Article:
Positions can be defended in a very strong fashion if you don't overextend. Take Marshall Islands. You have various bases with 6.000SL plus Mili and Alinglaplap which have 10.000SL. You can pretty easily pack 1 SNLF + 1 NavGuards + 1 AF Coy + whatever 4th unit you want in the small islands and have a more relevant presence in Alinglaplap and Mili so that you basically oblige the allied player to assault multiple bases (what does he do with just, say, Jaluit?!). Forts lvl 4 or even 6 aren't that expensive in terms of supplies and they do save your @ss in these small places.
Not a single SR3 fighter should even approach the Pacific. That's my rule. I am open to use them in Rabaul area until it's operational and eventually in the big show in Mariannas.
Regarding AAs. For most of the game, until the Allied player is approaching Onshu, I use them in huge concentrations in key locations.
In a PBEM, for example I have 25xAA at Rabaul and 25xAA at Magwe. This is roughly 50% of the total amount of AAs you have. Just for two bases. My logic is quite simple: few losses won't prevent the allied player to pursue his objectives, while a strong attrition can instead make him change target. And, especially, in case my CAP f@cks up getting slaughtered, I can somehow still defend the base for a while without having a breakdown in the front.
In some places I put sparse AAs just because I want to create a little bit of attrition to the enemy in case he goes with low bombing on my units. The typical example is represented by my line of RTA Divisions in the jungle at the Indo-Burmese border: each unit defends an hex and they have a battery of 75mm just to shot down few allied players when they bomb them.
Other examples are some atolls in which I place SNLF and AF Coy which have a 40mm in the TOE. It upgrades to the 20mm, which can be seen as a better weapon, but I do prefer the 40mm and therefore I set on "no upgrades" and I purchase whatever unit has them (mainly various SNLF in China). The idea is to have few shots to enemy's dive bombers if he does some raid to trash atoll's installations. For this purpose, I also use the 4 (or 5?) MGCo or something like that that are present in Manchuria: they are units with 6x20mm in their TOE with negligible SL and they are quite good if you want to put a token defence on atolls. DiveBombers always get few losses and I deem it a good ROI (few PPs and SL for few US CVs' DBs... Fair).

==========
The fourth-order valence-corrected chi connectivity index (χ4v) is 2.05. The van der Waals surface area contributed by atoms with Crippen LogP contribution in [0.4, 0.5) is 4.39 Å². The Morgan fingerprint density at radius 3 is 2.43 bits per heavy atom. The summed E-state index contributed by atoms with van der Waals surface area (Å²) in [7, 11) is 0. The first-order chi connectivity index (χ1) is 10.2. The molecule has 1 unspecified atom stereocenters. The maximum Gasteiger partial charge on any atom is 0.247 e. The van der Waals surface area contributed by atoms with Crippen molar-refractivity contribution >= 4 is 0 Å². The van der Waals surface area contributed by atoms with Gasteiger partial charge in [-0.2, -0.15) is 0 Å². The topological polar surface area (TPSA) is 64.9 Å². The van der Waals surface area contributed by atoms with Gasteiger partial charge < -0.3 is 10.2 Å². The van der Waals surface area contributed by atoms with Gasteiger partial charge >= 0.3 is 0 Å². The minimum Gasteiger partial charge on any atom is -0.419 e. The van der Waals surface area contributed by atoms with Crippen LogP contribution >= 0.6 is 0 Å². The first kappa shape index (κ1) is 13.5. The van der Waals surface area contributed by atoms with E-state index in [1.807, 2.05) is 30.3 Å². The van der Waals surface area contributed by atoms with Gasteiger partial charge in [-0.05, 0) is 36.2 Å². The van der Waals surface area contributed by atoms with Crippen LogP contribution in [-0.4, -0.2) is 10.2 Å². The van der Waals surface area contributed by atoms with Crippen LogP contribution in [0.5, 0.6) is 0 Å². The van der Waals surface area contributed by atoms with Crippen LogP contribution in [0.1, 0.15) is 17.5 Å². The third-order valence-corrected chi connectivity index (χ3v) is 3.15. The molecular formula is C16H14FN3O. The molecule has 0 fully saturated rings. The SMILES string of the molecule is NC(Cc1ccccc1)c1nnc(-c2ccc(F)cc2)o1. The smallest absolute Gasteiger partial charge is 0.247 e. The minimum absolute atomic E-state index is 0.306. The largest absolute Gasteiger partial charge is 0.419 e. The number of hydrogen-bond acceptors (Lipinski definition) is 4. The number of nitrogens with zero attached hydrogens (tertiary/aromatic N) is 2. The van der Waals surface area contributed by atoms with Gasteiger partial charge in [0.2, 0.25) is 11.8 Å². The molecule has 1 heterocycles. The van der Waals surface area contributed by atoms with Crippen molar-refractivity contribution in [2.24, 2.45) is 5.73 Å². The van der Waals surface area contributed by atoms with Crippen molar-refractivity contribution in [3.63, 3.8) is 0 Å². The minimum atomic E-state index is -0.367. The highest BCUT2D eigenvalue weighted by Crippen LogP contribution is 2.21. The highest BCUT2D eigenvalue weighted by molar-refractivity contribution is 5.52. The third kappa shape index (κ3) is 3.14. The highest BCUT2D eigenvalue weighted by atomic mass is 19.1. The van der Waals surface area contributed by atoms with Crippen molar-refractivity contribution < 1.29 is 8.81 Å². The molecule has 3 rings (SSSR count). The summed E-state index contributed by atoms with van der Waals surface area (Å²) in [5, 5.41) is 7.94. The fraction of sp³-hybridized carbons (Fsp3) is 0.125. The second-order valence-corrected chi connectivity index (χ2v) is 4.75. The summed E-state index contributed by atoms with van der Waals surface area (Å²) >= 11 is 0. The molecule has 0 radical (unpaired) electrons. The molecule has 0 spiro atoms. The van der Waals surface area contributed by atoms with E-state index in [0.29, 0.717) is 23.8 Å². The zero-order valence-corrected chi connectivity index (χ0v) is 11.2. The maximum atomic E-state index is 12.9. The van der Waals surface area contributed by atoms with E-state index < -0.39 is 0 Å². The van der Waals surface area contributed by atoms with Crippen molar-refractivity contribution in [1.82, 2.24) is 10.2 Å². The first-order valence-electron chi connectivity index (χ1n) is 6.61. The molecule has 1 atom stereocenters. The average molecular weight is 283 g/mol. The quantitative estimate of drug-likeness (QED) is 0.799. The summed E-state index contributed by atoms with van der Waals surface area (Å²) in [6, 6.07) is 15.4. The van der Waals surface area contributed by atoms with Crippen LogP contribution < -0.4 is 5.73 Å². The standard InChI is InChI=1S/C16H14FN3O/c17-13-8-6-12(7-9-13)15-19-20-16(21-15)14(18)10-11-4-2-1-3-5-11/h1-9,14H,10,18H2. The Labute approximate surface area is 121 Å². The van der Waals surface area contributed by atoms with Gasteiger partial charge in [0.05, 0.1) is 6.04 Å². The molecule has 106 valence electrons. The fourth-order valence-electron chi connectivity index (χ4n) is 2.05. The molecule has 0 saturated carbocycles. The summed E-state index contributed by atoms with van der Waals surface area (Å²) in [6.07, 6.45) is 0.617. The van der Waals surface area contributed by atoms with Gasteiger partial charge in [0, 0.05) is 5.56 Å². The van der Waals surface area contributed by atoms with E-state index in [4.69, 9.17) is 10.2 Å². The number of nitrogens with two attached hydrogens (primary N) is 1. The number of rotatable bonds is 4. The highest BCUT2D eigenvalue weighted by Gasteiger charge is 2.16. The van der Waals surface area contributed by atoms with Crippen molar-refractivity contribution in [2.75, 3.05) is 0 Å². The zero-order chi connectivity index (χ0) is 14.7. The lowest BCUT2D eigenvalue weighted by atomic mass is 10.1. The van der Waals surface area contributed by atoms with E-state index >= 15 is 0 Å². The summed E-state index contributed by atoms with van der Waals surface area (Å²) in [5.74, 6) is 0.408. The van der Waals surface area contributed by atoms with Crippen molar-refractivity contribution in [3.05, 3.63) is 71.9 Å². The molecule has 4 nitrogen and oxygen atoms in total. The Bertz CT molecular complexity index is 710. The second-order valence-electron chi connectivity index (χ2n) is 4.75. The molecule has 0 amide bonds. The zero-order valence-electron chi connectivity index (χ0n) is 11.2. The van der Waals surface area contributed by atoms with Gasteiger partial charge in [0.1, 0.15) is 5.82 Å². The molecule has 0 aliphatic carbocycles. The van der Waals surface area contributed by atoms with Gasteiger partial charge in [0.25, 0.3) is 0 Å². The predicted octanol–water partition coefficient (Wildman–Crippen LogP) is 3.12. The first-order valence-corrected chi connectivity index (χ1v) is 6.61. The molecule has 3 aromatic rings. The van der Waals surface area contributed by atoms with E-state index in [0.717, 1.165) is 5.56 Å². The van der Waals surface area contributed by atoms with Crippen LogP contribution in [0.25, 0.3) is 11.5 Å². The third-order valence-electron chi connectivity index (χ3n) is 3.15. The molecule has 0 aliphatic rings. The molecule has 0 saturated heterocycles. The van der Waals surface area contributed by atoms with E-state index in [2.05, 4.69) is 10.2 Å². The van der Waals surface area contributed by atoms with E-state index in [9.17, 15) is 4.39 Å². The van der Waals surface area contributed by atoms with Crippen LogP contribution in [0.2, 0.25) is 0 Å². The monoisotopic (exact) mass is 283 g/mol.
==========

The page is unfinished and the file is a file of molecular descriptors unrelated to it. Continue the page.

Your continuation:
Last but not least, don't forget these three things when setting up air defences around:
A) possibility of redeployment
B) LRCAP / leaking CAP
C) whatever is on the coast, it's lost
A) is a complex topic and it encompasses both the possibility of moving the a/c in case the AF gets trashed and also the strategic situation. If you have 200F in the Marshalls and the enemy attacks Timor, you'll want for sure the Oscars-IV and their amazing range, not the Tojos.
B) LRCAP and leaking CAP are good techniques to fight bombing runs without exposing yourself too much. A typical example is an allied player who destroyes the AF in Rangoon and you defend the city via leaking CAP from Pegu and Bassein, so that you avoid the nasty situation in which you lose the AF and then you get the port and the infrastructures destroyed.
C) naval bombing is always undervalued but it's the main element in my decision making regarding which AF is gonna be used and which not. For example the base at the center of Hokkaido is amazing since it's plain but it can have an AF lvl 9 and it's the only base not on the sea in the island. It means that the enemy cannot shut down the AF via naval bombing.
Same in Thousand Ships Bay, remarkably forgotten dot north of Tulagi. The funny dot, instead, can be easily protected putting AMC in all the surrounding bases plus mines. Allies will have a complex route to bomb the base through the only non-mined, open-sea hex. In general, I take for granted that whatever is on the coast, will explode in a column of smoke due to naval bombardaments. Another interesting position in the Pacific Theater is represented by Saidor and Long Island if you protect the Vitiaz Strait. I always do and it's quite effective, at least in avoiding sudden naval bombardaments which leave your planes damaged in a base without railway and exposed.